In physics and chemistry and related fields, master equations are used to describe the timeevolution of a system that can be modelled as being in exactly one of the states at any given time, and where switching between states is treated probabilistically. The equations are usually a set of differential equations for the variation over time of the probabilities that the system occupies each of the different states.
Contents

Introduction 1

Detailed description of the matrix \mathbf{A}, and properties of the system 1.1

Examples of master equations 1.2

Quantum master equations 2

See also 3

References 4

External links 5
Introduction
A master equation is a phenomenological set of firstorder differential equations describing the time evolution of (usually) the probability of a system to occupy each one of a discrete set of states with regard to a continuous time variable t. The most familiar form of a master equation is a matrix form:

\frac{d\vec{P}}{dt}=\mathbf{A}\vec{P},
where \vec{P} is a column vector (where element i represents state i), and \mathbf{A} is the matrix of connections. The way connections among states are made determines the dimension of the problem; it is either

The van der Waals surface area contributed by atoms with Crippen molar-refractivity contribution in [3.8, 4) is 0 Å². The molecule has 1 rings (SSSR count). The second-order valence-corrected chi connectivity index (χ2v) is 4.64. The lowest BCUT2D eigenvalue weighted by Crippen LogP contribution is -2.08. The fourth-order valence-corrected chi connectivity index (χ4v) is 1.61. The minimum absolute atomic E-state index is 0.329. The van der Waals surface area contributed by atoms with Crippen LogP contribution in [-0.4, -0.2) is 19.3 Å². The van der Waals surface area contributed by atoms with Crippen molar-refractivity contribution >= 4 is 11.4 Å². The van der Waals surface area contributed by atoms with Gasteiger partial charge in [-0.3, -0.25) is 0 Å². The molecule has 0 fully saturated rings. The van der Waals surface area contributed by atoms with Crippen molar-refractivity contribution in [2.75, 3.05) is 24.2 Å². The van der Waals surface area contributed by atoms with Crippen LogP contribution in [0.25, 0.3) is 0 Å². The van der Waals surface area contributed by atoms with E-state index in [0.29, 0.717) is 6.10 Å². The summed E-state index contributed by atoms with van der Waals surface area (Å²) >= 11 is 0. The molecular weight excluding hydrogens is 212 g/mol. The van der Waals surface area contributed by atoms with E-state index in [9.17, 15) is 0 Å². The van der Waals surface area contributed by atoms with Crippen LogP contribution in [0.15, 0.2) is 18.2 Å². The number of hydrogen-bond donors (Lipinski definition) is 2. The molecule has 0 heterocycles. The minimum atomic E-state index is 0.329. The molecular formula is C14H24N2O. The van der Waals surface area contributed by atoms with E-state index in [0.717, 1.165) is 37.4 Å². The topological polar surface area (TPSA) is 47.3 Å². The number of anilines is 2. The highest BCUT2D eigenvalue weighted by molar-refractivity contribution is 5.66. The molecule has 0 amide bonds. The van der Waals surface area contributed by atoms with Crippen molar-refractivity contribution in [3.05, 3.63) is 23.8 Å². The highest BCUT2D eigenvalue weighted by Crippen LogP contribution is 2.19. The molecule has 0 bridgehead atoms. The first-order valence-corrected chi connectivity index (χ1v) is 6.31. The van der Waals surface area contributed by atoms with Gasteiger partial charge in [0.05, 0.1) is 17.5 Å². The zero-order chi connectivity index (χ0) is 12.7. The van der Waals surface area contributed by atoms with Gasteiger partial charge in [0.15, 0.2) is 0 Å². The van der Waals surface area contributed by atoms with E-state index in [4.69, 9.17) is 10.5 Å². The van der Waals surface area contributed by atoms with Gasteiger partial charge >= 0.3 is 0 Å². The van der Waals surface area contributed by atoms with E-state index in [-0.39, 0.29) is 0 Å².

a ddimensional system (where d is 1,2,3,...), where any state is connected with exactly its 2d nearest neighbors, or

a network, where every pair of states may have a connection (depending on the network's properties).
When the connections are timeindependent rate constants, the master equation represents a kinetic scheme, and the process is Markovian (any jumping time probability density function for state i is an exponential, with a rate equal to the value of the connection). When the connections depend on the actual time (i.e. matrix \mathbf{A} depends on the time, \mathbf{A}\rightarrow\mathbf{A}(t) ), the process is not stationary and the master equation reads